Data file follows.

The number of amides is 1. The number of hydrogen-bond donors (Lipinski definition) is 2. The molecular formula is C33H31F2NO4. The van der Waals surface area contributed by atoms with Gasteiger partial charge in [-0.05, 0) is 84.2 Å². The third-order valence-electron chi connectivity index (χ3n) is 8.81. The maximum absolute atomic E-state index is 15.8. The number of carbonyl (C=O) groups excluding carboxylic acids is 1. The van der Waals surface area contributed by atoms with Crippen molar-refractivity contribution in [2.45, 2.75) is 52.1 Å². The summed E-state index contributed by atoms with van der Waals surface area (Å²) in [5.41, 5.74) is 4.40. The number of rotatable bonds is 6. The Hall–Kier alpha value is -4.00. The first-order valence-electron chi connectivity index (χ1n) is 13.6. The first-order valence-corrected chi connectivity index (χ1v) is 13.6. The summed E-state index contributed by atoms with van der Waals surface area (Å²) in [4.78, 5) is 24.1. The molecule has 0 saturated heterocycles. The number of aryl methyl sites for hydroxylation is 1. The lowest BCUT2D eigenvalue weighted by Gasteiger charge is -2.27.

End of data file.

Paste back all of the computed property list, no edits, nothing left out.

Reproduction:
The number of amides is 1. The number of hydrogen-bond donors (Lipinski definition) is 2. The molecular formula is C33H31F2NO4. The van der Waals surface area contributed by atoms with Gasteiger partial charge in [-0.05, 0) is 84.2 Å². The third-order valence-electron chi connectivity index (χ3n) is 8.81. The maximum absolute atomic E-state index is 15.8. The number of carbonyl (C=O) groups excluding carboxylic acids is 1. The van der Waals surface area contributed by atoms with Crippen molar-refractivity contribution in [2.45, 2.75) is 52.1 Å². The summed E-state index contributed by atoms with van der Waals surface area (Å²) in [5.41, 5.74) is 4.40. The number of rotatable bonds is 6. The Hall–Kier alpha value is -4.00. The first-order valence-electron chi connectivity index (χ1n) is 13.6. The first-order valence-corrected chi connectivity index (χ1v) is 13.6. The summed E-state index contributed by atoms with van der Waals surface area (Å²) in [4.78, 5) is 24.1. The molecule has 0 saturated heterocycles. The number of aryl methyl sites for hydroxylation is 1. The lowest BCUT2D eigenvalue weighted by Gasteiger charge is -2.27.